It’s difficult for us in the modern world to imagine how small bound feet were. Whenever I say to people that some of the smallest bound feet were only 3 inches long, they register that that is small but it’s only when they see exactly how small 3 inches is, that the horror of it hits them.

In order to illustrate how tiny bound feet were for “Breaking Tradition”, my award-winning talk inspired by the stories in Bound Feet Blues, I went online to order a pair of baby shoes. I searched and searched for baby shoes that were 3 inches long but the smallest size that I could find came to just over 4 inches.

The photo above shows me holding those 4+ inch baby shoes during Continue reading

What gorgeous barefoot sandals!

I had never heard of barefoot sandals before until my pal Vincent posted a photo on Facebook. As I am obsessing about feet and shoes and all things pedial these days due to Bound Feet Blues, I set off into the web universe to find out more.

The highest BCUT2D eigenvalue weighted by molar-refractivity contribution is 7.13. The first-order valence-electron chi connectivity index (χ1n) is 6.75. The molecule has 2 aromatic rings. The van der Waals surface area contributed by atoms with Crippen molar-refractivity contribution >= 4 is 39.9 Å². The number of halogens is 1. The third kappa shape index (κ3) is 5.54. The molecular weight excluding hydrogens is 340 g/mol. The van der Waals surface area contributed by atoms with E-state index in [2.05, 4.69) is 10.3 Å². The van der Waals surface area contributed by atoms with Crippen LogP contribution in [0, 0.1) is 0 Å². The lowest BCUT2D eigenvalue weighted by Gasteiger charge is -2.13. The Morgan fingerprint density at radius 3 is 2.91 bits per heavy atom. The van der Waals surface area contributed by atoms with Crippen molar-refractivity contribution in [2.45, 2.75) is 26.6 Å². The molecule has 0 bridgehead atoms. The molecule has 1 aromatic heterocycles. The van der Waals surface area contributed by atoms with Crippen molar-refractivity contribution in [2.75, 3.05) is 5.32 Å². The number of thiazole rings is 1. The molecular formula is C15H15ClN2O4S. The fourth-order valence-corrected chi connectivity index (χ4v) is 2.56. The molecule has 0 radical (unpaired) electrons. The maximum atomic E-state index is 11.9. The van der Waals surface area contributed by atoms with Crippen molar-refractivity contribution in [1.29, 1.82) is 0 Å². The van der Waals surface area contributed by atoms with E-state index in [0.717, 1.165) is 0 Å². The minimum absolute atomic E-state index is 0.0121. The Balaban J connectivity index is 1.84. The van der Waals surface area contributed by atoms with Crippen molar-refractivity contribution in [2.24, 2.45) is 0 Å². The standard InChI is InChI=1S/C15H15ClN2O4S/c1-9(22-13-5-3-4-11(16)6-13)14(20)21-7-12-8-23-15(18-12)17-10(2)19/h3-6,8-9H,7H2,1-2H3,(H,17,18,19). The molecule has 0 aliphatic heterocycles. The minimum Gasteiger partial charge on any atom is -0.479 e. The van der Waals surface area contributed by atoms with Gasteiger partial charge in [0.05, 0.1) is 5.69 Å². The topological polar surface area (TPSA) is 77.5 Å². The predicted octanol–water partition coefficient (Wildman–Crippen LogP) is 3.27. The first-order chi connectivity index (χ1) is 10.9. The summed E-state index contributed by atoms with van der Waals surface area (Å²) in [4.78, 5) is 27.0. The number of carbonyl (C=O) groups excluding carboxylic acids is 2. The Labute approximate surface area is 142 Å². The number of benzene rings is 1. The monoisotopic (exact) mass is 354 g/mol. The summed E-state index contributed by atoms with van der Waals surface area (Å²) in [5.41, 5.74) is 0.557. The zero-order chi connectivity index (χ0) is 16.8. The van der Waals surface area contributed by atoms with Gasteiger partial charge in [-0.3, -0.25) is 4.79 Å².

There are some amazing and gorgeous foot adornments  that can be found – here is an example. Isn’t it just gorgeous?

Tribal Indie BAREFOOT Sandals Ankle wrap sandal LEAF Toe Thongs crochet Gypsy Sandals Wanderlust PURPLE Barefoot Wedding bare feet GPyoga

With this current rare heatwave in the UK, this summer might Continue reading

Why I love this pair of battered biker boots

I’ve been blogging a lot about high heels recently and in particular, my efforts to recreate a swaying, high heeled walk for a scene in Bound Feet Blues.

To give you a contrast – and especially to show you who I am now, here is a photo of the kind of footwear that I stride around in these days.

This is the pair of biker boots that I wear most often in my daily life. They are now a bit beaten up and grungy looking. But I love them because they are the most comfortable pair of boots I have at the moment.

I love the way that they make me feel a bit tough, especially with the two strapped buckles on the side. If you know me, you know that I’m really a softy and not much of a hard-ass biker chick at all – but it gives me a kick (ha ha) to stomp around in these boots that make me feel as if I could win any bar brawl…

For me, the shoes or boots that I wear can really affect Continue reading